While this stuff might seem like insider baseball (ok, it is), as we’ve discussed before, it’s how campaigns are won and lost. And Democrats are losing too many campaigns, so, like it or not, we have to pay attention to this–because the professionals can’t be trusted to do so (and are more concerned about their status within the party than winning elections). Consultants who view political campaigns as ATMs are not helping (boldface mine):
A US House candidate recently dropped out of their 2018 run for office and contacted me about their negative experience. The biggest complaint they had was the result of a deal they had made with a national fundraising group about building money into their campaign.
What they didn’t realize what they signed was the terms of the deal: out of every dollar raised into the campaign, almost 30 percent was marked as “overhead” which was payable to the fundraiser. This included money not raised by the fundraiser, but money raised by the candidate or local efforts as well. In other words, if a candidate held a house party in their district and raised $10,000, an organization in DC who ran an online fundraising campaign for them would receive a large sum of money—even though they had nothing at all to do with the exercise.
The influx of new candidates eager to change the system has also resulted in a lot of candidates who are going to be abused by predatory practices that take advantage of their inexperience as to the deals they are signing.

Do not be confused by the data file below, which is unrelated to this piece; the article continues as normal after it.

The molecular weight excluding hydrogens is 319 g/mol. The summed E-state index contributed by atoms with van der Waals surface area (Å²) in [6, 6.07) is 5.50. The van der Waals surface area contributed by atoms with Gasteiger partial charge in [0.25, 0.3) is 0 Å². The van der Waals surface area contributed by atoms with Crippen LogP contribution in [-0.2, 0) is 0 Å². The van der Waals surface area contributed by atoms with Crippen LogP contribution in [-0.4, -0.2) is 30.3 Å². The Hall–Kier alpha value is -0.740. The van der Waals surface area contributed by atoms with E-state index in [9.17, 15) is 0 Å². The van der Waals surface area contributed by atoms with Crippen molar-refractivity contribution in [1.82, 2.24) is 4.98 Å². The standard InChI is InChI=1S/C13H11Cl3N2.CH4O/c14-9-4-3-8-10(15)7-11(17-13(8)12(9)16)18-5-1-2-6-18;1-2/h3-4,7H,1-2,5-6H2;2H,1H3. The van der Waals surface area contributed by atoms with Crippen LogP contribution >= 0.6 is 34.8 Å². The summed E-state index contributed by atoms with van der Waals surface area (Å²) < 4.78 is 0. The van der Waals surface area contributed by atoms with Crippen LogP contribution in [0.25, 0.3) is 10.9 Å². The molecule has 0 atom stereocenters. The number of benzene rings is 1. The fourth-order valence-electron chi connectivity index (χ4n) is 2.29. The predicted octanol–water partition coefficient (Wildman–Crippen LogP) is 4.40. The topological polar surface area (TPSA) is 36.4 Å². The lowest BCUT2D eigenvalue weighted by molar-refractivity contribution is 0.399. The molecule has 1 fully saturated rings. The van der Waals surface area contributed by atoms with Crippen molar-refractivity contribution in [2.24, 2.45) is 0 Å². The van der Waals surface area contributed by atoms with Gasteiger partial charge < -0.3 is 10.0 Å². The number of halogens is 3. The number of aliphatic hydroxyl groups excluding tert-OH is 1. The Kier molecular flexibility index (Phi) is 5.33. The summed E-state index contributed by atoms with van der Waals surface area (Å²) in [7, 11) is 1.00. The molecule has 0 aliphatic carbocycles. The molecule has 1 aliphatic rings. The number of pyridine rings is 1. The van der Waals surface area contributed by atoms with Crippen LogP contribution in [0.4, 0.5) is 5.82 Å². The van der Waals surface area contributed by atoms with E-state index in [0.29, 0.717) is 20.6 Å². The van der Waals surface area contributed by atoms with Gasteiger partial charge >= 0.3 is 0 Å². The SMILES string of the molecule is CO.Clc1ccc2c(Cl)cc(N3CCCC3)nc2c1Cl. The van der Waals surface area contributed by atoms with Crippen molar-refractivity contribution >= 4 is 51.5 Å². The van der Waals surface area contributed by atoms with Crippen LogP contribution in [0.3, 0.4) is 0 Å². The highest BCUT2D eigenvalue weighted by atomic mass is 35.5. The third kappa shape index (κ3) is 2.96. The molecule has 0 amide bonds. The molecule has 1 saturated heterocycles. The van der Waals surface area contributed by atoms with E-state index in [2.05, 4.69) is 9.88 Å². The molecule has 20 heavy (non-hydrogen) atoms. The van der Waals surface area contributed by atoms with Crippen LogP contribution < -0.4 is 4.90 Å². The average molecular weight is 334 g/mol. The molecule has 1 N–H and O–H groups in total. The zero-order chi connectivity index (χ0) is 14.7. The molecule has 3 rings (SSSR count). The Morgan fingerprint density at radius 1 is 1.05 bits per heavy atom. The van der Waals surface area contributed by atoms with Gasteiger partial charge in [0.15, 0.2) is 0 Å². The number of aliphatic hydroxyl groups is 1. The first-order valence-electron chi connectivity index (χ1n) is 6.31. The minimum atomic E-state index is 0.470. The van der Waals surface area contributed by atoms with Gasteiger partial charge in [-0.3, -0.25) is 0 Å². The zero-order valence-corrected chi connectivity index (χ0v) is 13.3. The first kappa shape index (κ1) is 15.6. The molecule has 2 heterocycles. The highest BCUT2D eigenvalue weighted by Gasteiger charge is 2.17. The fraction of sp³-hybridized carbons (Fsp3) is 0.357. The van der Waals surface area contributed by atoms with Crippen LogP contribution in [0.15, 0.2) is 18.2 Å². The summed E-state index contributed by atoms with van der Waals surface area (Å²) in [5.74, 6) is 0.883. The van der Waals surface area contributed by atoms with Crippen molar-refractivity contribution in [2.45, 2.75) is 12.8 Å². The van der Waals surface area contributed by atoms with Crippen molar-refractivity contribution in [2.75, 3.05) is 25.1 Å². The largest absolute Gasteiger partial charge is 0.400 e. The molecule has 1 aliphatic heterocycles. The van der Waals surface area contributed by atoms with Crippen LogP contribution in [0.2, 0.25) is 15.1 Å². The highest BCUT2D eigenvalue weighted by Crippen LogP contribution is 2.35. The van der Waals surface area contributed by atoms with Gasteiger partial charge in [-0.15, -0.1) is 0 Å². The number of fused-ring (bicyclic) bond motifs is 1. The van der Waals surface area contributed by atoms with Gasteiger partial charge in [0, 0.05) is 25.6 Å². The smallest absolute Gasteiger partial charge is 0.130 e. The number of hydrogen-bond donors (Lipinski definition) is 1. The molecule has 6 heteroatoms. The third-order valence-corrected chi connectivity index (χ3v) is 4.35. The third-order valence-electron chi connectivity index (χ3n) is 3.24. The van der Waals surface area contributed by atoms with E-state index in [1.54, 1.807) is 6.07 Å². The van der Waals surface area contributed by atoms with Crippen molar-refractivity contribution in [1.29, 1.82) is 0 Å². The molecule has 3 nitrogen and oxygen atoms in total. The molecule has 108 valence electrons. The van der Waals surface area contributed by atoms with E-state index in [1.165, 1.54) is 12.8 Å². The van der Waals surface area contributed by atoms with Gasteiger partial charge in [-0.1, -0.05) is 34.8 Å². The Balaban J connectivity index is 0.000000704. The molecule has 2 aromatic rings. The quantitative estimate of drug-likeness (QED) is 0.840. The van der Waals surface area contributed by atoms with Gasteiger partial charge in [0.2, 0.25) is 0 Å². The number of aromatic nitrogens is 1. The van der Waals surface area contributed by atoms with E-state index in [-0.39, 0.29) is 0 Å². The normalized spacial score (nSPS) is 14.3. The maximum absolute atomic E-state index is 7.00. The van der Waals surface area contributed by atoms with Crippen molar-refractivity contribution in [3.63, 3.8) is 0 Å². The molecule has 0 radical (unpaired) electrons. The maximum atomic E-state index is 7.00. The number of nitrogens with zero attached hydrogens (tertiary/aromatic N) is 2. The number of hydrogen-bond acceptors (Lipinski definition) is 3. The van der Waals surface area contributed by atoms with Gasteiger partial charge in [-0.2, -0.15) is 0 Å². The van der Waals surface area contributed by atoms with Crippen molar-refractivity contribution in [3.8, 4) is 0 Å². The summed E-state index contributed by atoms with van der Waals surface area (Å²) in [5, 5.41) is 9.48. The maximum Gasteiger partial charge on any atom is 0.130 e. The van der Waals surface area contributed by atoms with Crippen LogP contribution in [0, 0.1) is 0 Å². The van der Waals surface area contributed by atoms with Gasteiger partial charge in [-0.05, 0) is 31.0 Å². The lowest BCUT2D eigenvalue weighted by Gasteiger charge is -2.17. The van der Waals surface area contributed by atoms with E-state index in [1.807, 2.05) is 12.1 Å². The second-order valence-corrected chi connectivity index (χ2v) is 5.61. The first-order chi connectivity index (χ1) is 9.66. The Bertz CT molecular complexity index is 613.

Some of these deals are borderline criminal. Candidates have sent me proposals from vendors and firms that included elements I’ve never seen or heard of before from consultants, some of which are truly repellant.
One candidate, preparing for 2016, found an out of state firm willing to work with them only if they picked and controlled their treasurer, who would exist in their offices. Other candidates signed into agreements and suddenly found that their FEC reports all listed Knoxville, Tennessee as their mailing address, re-routing potential fundraising and finance reports states away from where they were located.
The Democratic Party has a lot of bad political consultants and they need to be purged from the party. We–that is, Democratic voters, can’t afford them anymore. Then again, it’s not just the consultants who are the problem, but party officials who just aren’t that bright–consider this response to a ward-level candidate (1,131 Democratic voters, of whom only ~200 voted) whose local chair urged hiring a pollster:
My answer was pretty straightforward: Nobody. Use absolutely nobody. In a race where you know that less than 20 percent of registered Democratic members voted, but if you were to get say, 350 of the Democratic voters to show up you are almost guaranteed a win, the idea of spending money on polling data struck me as a gigantic waste of money and resources.
We had a call with their chair and others and recommended they throw all their money and resources into knocking doors, pizza parties for volunteers and hauling people out of their houses if they had to in order to get votes.
More campaigns find themselves tempted to spend money on items that they feel make their campaign big time. Whether it is polling data or video feeds on Facebook and elsewhere, these spending priorities often come at the expense of smaller and far more effective expenses.
Judge your universe and set your goals. For the record, their candidate did win in Ward 3, prevailing with a nice bump in local Democratic voter turnout.
We need better Democrats, and not just in terms of policy.